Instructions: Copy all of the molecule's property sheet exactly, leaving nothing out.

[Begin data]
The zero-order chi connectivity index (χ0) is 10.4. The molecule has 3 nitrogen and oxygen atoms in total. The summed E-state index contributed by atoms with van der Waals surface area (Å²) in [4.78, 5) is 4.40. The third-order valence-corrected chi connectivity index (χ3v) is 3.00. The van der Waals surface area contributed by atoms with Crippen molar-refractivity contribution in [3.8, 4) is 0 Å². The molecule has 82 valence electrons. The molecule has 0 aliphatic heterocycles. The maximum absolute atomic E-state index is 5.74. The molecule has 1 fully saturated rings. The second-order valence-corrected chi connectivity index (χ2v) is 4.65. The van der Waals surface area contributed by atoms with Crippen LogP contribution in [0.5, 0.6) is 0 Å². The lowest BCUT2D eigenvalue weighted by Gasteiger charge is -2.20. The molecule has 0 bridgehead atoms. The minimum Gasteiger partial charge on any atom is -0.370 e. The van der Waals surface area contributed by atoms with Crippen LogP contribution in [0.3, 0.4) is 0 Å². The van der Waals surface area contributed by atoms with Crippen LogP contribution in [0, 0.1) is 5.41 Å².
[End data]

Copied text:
The zero-order chi connectivity index (χ0) is 10.4. The molecule has 3 nitrogen and oxygen atoms in total. The summed E-state index contributed by atoms with van der Waals surface area (Å²) in [4.78, 5) is 4.40. The third-order valence-corrected chi connectivity index (χ3v) is 3.00. The van der Waals surface area contributed by atoms with Crippen molar-refractivity contribution in [3.8, 4) is 0 Å². The molecule has 82 valence electrons. The molecule has 0 aliphatic heterocycles. The maximum absolute atomic E-state index is 5.74. The molecule has 1 fully saturated rings. The second-order valence-corrected chi connectivity index (χ2v) is 4.65. The van der Waals surface area contributed by atoms with Crippen LogP contribution in [0.5, 0.6) is 0 Å². The lowest BCUT2D eigenvalue weighted by Gasteiger charge is -2.20. The molecule has 0 bridgehead atoms. The minimum Gasteiger partial charge on any atom is -0.370 e. The van der Waals surface area contributed by atoms with Crippen LogP contribution in [0.3, 0.4) is 0 Å². The van der Waals surface area contributed by atoms with Crippen LogP contribution in [0, 0.1) is 5.41 Å².